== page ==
Workers at this Eileen Fisher factory in China get training on how to spot unfair labor recruiters, unsafe working conditions and other issues related to human trafficking.
Once almost exclusively a problem tackled by governments and do-gooder organizations, corporations are beginning to take an active role in combating human trafficking and unfair labor practices.
At Delta (Fortune 500), the airline recently began training its employees to look for signs people are being trafficked. ,
Citing security concerns, Delta wouldn’t elaborate on what those signs might be, but outside experts said it could include reporting people not in physical possession of their travel documents — a telltale sign someone is traveling against their will. It could also include the reporting of people frequently traveling in groups to destinations known to cater to adults looking for underage sex.
Delta is part of the Global Business Coalition Against Human Trafficking, a group formed late last year pledging action on the issue and including such heavyweights as Ford (Fortune 500), , Coca-Cola (Fortune 500) and , Exxon Mobil (Fortune 500). ,
Apple (Fortune 500), which has drawn fire for , labor violations at subcontractor plants in China, has been working for the past several years with third party auditors in an effort to improve working conditions at the facilities that make its gadgets.
For the past three years Apple has worked with Amherst, Mass.-based Verite to find out how the people at its partners’ plants are treated.
Employing a team of a dozen or so investigators based out of the Philippines, Verite sends its staff to factories around Asia, interviewing workers and getting a feel for life in the factories. For Apple, Verite is looking specifically for cases where workers have paid labor recruiters more than a month’s wages to secure a job — a practice many companies are trying to discourage.
Dan Viderman, Verite’s CEO, said it is common for unscrupulous labor recruiters to demand 20 months in wages from uneducated workers in rural areas for a shot at a two year job in a far off city. To get the money, workers will often borrow from family members, put up homes or farms as collateral, or promise to pay the money once they earn it.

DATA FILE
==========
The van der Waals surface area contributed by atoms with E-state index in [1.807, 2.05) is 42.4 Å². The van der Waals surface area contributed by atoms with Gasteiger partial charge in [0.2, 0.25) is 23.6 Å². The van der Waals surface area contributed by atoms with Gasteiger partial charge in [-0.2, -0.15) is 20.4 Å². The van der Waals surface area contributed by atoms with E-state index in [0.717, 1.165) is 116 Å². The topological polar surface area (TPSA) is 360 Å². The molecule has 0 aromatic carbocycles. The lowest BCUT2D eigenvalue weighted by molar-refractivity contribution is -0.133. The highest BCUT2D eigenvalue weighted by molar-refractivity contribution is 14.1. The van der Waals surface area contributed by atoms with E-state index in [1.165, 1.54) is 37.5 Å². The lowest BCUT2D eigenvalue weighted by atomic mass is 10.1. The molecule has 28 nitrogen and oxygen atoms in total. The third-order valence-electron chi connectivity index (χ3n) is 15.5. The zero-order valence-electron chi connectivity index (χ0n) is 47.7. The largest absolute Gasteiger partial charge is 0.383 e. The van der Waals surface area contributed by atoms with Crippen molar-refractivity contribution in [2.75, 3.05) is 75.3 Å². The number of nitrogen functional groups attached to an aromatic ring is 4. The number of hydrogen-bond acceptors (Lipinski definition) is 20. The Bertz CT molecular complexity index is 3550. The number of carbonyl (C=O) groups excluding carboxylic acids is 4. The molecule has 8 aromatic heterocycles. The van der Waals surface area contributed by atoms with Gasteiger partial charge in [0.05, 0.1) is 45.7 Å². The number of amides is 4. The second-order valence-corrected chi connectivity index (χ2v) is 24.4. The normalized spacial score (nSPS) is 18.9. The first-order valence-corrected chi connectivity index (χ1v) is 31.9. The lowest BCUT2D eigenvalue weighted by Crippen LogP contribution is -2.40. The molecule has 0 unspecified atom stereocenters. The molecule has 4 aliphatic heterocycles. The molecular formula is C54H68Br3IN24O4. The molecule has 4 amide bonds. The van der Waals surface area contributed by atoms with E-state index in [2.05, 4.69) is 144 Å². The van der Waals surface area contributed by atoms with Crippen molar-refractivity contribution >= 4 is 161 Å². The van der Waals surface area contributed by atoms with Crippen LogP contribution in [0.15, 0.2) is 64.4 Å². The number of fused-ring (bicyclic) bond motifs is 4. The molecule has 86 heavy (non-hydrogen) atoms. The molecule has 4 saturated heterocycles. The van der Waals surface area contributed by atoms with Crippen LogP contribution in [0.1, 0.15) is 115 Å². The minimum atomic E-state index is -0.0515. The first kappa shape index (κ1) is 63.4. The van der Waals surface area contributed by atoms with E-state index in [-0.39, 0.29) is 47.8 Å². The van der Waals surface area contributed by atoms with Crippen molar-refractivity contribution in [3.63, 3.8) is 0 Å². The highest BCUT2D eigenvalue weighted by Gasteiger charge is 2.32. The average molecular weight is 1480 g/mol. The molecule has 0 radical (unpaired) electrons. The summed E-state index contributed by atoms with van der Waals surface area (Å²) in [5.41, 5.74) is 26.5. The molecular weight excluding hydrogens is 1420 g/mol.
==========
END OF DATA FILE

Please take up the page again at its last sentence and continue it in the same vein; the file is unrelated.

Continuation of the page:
It’s this debt bondage, Viderman said, that renders workers powerless in the face of long hours, unsafe conditions or sexual harassment.
Apple now requires its subcontractors to refund workers who report paying more than a month’s wage to a labor recruiter, thus removing this debt burden. Since 2008, the company said its subcontractors have refunded over $13 million to workers. Nearly half of those payments were in 2012 alone.
“Apple has really set the standard for this,” said Viderman.
Verite is also working with Wal-Mart (Fortune 500) on labor issues related to its U.S. food operations. Other companies making strides in the human rights arena includ , Microsoft (Fortune 500)tt and the staffing agenc , Manpower (Fortune 500)rr, which have both developed online tools to educate workers on labor rights issues. ,
One company that often comes up as a leader in fighting human trafficking is clothing maker Eileen Fisher. For over a decade the firm has run training programs at its factories overseas. The training is for managers and workers alike, and includes ways to spot unfair labor recruiters, unsafe working conditions and the grievance process for addressing these issues.
More recently, the firm has begun mobile phone-based surveys of its workers in India and Peru. Luna Lee, the company’s human rights specialist, said the surveys are anonymous and encourage workers to be more honest. They are also a good way to compare conditions across countries.
Last year the company started a video contest where workers submit stories about their lives — be it their daily working and home routines, their hopes for the future or simply their thoughts on something. The videos are designed to humanize what are otherwise mostly faceless laborers. The winners were shown to everyone that submitted an entry.
“There’s a lack of confidence among the workers,” said Lee, who’s based in New York but travels frequently to the company’s overseas factories. “When they won, quite a few of them said ‘I never thought what I produced would be worth anything.'”
Experts say social pressure following a few high profile sweatshop cases is partly what’s motivating companies to take action. But they also credit a 2010 California law requiring big companies to disclose steps they are taking to identify human trafficking in their supply chain with prodding firms to be more proactive.
None of this is to suggest the problem of human trafficking is even close to being solved.
In its latest report, the International Labor Organization estimates at least 20.9 million people worldwide are victims of forced labor.
Nor does it suggest that most companies are doing enough.
“Most of the movement has come from a few sectors,” said Mark Lagon, a professor at Georgetown’s School of Foreign Service and a former anti-human trafficking ambassador at the State Department. “I don’t think that business has gone far enough to date.”
But it does suggest that with the public paying attention, and maybe a little help from lawmakers, progress can be made.